|Date||10 Dec 2013|
Asiatic wild dogs or Dholes (Cuon alpinus) are classed as endangered and one of the top three most imperilled large carnivores widely distributed from tropical rain forests to freezing mountains. They are one of the only large carnivores for which very little conservation actions have been taken. Fewer than 2,500 mature dholes remain in the wild and declining population trend is expected to continue (Durbin et al. 2008). There is no known dhole population above 250 anywhere and no known population fully secured within a protected area.
We have been implementing a dhole conservation project and doing research in Kangchenjunga Conservation Area (KCA) since 2010. KCA (2,035 km2), established in 1997 was declared as gift to the Earth. The government of Nepal entrusted the management responsibility of KCA to local communities forming Kangchenjunga Conservation Area Management Council (KCAMC) in 2006. It is the only conservation area of Nepal which is fully managed by the local community.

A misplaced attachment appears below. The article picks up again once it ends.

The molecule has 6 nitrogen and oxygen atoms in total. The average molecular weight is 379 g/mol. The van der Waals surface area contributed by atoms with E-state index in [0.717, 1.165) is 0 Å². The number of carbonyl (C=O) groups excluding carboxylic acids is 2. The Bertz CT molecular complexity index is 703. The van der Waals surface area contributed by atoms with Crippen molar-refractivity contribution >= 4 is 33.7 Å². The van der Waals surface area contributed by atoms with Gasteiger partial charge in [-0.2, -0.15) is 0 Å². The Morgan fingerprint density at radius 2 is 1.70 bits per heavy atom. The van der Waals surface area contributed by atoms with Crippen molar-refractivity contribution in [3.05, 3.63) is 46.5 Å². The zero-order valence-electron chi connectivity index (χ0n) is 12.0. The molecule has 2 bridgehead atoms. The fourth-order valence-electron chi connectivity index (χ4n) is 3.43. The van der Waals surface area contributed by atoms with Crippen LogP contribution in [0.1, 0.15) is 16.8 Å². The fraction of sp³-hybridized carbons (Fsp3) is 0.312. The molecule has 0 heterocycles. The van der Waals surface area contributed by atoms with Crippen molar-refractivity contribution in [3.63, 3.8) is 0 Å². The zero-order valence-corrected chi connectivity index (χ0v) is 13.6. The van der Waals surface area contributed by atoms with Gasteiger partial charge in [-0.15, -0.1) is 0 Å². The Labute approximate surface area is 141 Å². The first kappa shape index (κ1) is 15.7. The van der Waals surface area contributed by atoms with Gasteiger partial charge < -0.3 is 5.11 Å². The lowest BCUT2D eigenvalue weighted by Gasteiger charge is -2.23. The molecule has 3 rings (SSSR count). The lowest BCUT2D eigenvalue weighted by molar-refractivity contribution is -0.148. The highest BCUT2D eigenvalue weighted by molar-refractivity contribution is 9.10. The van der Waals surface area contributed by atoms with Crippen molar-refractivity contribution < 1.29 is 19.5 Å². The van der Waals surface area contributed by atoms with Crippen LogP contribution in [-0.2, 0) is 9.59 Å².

The primary threats to dholes, similar to other large carnivores, include persecution, habitat loss, and depletion of their prey base, inter-specific competition, and possibly disease transfer from domestic/feral dogs. Research from dhole range countries and from our field site indicates that human-caused mortality is the primary population driver and limiting factor (Johnsingh et al. 2007, Woodroffe 2011). Human caused mortality results primarily from retaliatory killing in conflicts with livestock.
There are more reports of livestock depredation by dholes, but no action has been taken to address the conflict. This project helps to address herders-dhole conflict which assists KCAMC, government officials, and concerned conservation authorities in large carnivore conservation actions in the area in a more sustainable way. Community people will be directly engaged in dhole conservation through Community Managed Livestock Insurance Schemes (CMLIS).
We will conduct continuous research to understand seasonal feeding ecology of dholes and establish CMLIS focusing on dholes in high priority areas. Our approach will work to secure the first viable (>250) dhole population to ensure no extinction of dholes.
Read about Ambika's previous projects http://www.rufford.org/rsg/projects/ambika_khatiwada_0 or for more information contact: